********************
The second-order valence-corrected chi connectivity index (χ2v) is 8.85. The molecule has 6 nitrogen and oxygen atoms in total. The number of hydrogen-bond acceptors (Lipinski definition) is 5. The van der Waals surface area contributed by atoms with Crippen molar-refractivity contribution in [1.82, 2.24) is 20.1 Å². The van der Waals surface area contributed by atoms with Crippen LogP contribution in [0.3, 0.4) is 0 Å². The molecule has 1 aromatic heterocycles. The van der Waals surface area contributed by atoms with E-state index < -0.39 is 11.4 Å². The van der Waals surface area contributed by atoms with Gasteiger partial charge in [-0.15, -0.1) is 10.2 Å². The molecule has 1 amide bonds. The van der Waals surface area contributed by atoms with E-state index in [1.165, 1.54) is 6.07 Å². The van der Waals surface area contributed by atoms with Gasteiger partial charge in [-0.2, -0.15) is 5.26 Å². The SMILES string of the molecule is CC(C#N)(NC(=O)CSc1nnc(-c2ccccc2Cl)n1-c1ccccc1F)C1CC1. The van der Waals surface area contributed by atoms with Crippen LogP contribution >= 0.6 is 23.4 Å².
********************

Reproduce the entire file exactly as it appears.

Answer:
The second-order valence-corrected chi connectivity index (χ2v) is 8.85. The molecule has 6 nitrogen and oxygen atoms in total. The number of hydrogen-bond acceptors (Lipinski definition) is 5. The van der Waals surface area contributed by atoms with Crippen molar-refractivity contribution in [1.82, 2.24) is 20.1 Å². The van der Waals surface area contributed by atoms with Crippen LogP contribution in [0.3, 0.4) is 0 Å². The molecule has 1 aromatic heterocycles. The van der Waals surface area contributed by atoms with E-state index < -0.39 is 11.4 Å². The van der Waals surface area contributed by atoms with Gasteiger partial charge in [-0.15, -0.1) is 10.2 Å². The molecule has 1 amide bonds. The van der Waals surface area contributed by atoms with E-state index in [1.165, 1.54) is 6.07 Å². The van der Waals surface area contributed by atoms with Gasteiger partial charge in [-0.2, -0.15) is 5.26 Å². The SMILES string of the molecule is CC(C#N)(NC(=O)CSc1nnc(-c2ccccc2Cl)n1-c1ccccc1F)C1CC1. The van der Waals surface area contributed by atoms with Crippen LogP contribution >= 0.6 is 23.4 Å².